Then the report goes on to enumerate the different branches of education which would be necessary—Classical Learning— Composition, Arithmetic, integral and fractional—Algebra—Mathematics—Elements of General Law, of the Law of England, of the British Constitution, of Politics, Finance, and Commerce—some acquaintance with Natural Philosophy— French and English—the Evidences of -Christianity — the principles, obligations and sanctions of Religion and Morals—

and the elements of one or two Eastern Languages. For these various branches it was proposed there should be proper teachers. Docs all this suggest the idea of a school? Where does there exist any school establishment of this nature? Is it not evident that the whole scope and design of the report which has been quoted, a report fully adopted by the court of directors, point to a more liberal institution, to such a course of learning as ionly to be found in collegiate establishments?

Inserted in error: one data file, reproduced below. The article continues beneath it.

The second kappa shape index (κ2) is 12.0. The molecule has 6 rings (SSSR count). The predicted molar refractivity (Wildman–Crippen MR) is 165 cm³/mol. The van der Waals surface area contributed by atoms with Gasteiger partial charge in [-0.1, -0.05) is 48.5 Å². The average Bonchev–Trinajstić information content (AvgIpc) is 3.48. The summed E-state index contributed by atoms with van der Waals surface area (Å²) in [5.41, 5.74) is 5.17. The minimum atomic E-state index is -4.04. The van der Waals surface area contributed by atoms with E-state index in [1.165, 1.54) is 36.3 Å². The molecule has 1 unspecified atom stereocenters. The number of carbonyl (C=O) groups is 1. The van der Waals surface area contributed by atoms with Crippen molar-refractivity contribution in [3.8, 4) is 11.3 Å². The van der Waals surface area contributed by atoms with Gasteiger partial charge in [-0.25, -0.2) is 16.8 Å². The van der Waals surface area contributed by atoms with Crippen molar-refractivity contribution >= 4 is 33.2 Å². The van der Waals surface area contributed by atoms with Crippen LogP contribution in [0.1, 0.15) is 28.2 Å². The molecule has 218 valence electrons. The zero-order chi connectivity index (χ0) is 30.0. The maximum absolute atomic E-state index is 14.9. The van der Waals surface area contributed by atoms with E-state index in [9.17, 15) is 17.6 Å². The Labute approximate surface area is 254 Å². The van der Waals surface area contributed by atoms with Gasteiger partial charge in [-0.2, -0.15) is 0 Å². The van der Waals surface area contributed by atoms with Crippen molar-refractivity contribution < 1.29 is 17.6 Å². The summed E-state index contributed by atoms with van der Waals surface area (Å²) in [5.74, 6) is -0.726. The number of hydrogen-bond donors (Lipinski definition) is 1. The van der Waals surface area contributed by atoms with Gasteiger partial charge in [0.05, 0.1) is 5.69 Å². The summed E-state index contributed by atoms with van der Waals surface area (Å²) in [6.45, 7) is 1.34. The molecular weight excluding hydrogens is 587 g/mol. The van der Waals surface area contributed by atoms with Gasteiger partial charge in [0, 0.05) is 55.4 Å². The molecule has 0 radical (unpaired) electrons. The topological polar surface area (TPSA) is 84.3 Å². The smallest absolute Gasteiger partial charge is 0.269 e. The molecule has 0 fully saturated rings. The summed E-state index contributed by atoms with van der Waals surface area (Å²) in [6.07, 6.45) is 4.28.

But the learned gentleman has imagined, that it was after the appointment of Dr. Henley to be principal master that the notion of a college was first thought of It is true that the term college does not occur in the report above quoted; that report was an outline. When the general court approved of it in February 1805, a commiitee was appointed to follow up the plan into its details, and in June following they presented a report, proposing those details in which the institution was expressly named a college, and contradistinguished from a preparatory school, which that committee recommended to be also established. It was in the same report that Dr. Henley was designated principal, and teachers for the institution proposed; but in all this there was nothing incongruous to the scope and tenor of the first report—it rather naturally emanated from that report, the whole plau and object of which remained unchanged. Nor does it at all follow, that because the first report, which uses the term college, is that dated in June 1805, the term had not been adopted before.